How did Fortify get started?

Fortify spun out of my research at Northeastern University. I completed my P.hD. under Professor Randall Erb at the DAPS (Directed Assembly of Particles and Suspensions) lab focusing on printing advanced composites. Throughout that process, I linked up with a few other engineers (Scott Goodrich, Andrew Caunter, and Dan Shores) at NEU and we decided to commercialize the technology. Around the same time,  Karlo Delos Reyes (one of Fortify’s Co-Founders) brought funding to the University for graduate students to turn their research and technology into a company (what is now called the Origin Program). We were lucky that the additive manufacturing space was gaining acknowledgement and needed new materials to continue serving a variety of industries. All of these pieces came together and propelled us to join MassChallenge (the largest accelerator for startups) where we were the 2016 Gold Winner. Since 2016, we’ve closed two rounds of Venture Capital financing, totaling $13M.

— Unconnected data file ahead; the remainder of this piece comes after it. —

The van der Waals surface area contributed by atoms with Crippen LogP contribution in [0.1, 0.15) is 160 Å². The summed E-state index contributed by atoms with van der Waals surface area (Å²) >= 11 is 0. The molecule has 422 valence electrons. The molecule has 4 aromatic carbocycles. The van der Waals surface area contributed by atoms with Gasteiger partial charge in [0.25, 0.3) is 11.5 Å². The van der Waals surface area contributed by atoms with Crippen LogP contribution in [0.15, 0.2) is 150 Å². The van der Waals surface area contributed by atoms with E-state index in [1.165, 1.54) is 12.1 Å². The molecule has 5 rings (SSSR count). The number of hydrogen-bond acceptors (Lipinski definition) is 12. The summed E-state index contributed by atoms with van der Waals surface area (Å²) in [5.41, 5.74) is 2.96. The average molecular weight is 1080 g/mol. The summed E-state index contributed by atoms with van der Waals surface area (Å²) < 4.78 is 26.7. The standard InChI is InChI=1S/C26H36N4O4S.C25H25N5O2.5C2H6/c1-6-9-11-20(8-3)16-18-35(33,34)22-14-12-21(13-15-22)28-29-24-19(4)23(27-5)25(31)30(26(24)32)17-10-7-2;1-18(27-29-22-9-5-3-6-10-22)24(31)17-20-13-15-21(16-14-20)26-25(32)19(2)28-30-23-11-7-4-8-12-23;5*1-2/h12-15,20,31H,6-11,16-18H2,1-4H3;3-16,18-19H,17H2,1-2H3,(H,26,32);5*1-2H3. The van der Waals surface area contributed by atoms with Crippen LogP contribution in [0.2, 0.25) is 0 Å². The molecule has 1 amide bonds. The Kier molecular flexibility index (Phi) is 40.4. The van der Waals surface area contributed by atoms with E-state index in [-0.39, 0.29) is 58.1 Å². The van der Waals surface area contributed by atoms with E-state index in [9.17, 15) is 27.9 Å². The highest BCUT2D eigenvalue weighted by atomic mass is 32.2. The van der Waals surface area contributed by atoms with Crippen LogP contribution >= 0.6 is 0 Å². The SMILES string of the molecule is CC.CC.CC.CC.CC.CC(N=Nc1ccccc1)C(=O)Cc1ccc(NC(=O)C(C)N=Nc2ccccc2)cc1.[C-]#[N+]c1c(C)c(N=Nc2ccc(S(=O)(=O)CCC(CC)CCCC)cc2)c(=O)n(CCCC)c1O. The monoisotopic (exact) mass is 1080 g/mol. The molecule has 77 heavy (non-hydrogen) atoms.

What is it that you do?

Fortify is creating engineering solutions by leveraging fiber reinforced additive manufacturing. We are commercializing DCM (Digital Composite Manufacturing), a platform that combines software, hardware, and materials for a fully integrated additive solution that will replace many bulk machined parts and enable new levels of performance through 3D printing.

How does it work?

The Digital Composite Manufacturing platform leverages traditional digital light projection technology to print accurate parts with high resolution. Our hardware system leverages new types of processing to print filled UV curable resins. Particle alignment and process control is driven by our software, which can utilize finite element analysis to optimize the end product.